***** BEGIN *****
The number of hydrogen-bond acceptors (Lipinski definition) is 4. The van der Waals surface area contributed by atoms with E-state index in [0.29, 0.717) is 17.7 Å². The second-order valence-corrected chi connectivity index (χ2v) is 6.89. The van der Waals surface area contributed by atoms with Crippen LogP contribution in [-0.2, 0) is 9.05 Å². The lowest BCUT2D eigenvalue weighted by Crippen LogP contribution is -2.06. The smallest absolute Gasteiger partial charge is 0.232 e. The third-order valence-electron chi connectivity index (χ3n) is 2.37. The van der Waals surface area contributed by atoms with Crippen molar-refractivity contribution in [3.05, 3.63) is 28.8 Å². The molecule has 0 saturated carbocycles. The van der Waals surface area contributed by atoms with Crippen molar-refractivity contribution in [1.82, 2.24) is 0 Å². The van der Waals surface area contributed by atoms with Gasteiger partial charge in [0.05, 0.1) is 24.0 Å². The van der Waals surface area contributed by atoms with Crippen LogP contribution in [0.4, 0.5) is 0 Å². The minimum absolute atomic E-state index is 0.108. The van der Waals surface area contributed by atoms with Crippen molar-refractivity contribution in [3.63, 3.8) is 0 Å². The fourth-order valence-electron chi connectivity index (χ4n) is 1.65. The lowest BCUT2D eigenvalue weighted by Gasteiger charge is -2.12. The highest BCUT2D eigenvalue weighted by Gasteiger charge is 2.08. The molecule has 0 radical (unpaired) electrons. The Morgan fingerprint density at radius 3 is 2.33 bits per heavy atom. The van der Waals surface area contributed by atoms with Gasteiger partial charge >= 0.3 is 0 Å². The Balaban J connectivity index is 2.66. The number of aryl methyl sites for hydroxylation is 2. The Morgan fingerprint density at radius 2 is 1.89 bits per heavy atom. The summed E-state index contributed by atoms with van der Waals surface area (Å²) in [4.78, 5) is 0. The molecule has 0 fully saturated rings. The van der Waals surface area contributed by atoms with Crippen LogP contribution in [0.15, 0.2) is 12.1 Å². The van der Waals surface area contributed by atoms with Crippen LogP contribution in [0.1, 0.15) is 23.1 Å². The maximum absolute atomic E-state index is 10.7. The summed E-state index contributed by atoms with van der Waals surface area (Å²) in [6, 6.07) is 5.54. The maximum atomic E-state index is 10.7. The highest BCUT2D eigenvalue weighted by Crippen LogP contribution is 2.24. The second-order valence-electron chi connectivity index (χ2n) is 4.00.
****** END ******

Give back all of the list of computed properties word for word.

The number of hydrogen-bond acceptors (Lipinski definition) is 4. The van der Waals surface area contributed by atoms with E-state index in [0.29, 0.717) is 17.7 Å². The second-order valence-corrected chi connectivity index (χ2v) is 6.89. The van der Waals surface area contributed by atoms with Crippen LogP contribution in [-0.2, 0) is 9.05 Å². The lowest BCUT2D eigenvalue weighted by Crippen LogP contribution is -2.06. The smallest absolute Gasteiger partial charge is 0.232 e. The third-order valence-electron chi connectivity index (χ3n) is 2.37. The van der Waals surface area contributed by atoms with Crippen molar-refractivity contribution in [3.05, 3.63) is 28.8 Å². The molecule has 0 saturated carbocycles. The van der Waals surface area contributed by atoms with Crippen molar-refractivity contribution in [1.82, 2.24) is 0 Å². The van der Waals surface area contributed by atoms with Gasteiger partial charge in [0.05, 0.1) is 24.0 Å². The van der Waals surface area contributed by atoms with Crippen LogP contribution in [0.4, 0.5) is 0 Å². The minimum absolute atomic E-state index is 0.108. The van der Waals surface area contributed by atoms with Crippen molar-refractivity contribution in [3.63, 3.8) is 0 Å². The fourth-order valence-electron chi connectivity index (χ4n) is 1.65. The lowest BCUT2D eigenvalue weighted by Gasteiger charge is -2.12. The highest BCUT2D eigenvalue weighted by Gasteiger charge is 2.08. The molecule has 0 radical (unpaired) electrons. The Morgan fingerprint density at radius 3 is 2.33 bits per heavy atom. The van der Waals surface area contributed by atoms with Gasteiger partial charge >= 0.3 is 0 Å². The Balaban J connectivity index is 2.66. The number of aryl methyl sites for hydroxylation is 2. The Morgan fingerprint density at radius 2 is 1.89 bits per heavy atom. The summed E-state index contributed by atoms with van der Waals surface area (Å²) in [4.78, 5) is 0. The molecule has 0 fully saturated rings. The van der Waals surface area contributed by atoms with Crippen LogP contribution in [0.15, 0.2) is 12.1 Å². The van der Waals surface area contributed by atoms with Crippen LogP contribution in [0.1, 0.15) is 23.1 Å². The maximum absolute atomic E-state index is 10.7. The summed E-state index contributed by atoms with van der Waals surface area (Å²) in [6, 6.07) is 5.54. The maximum atomic E-state index is 10.7. The highest BCUT2D eigenvalue weighted by Crippen LogP contribution is 2.24. The second-order valence-electron chi connectivity index (χ2n) is 4.00.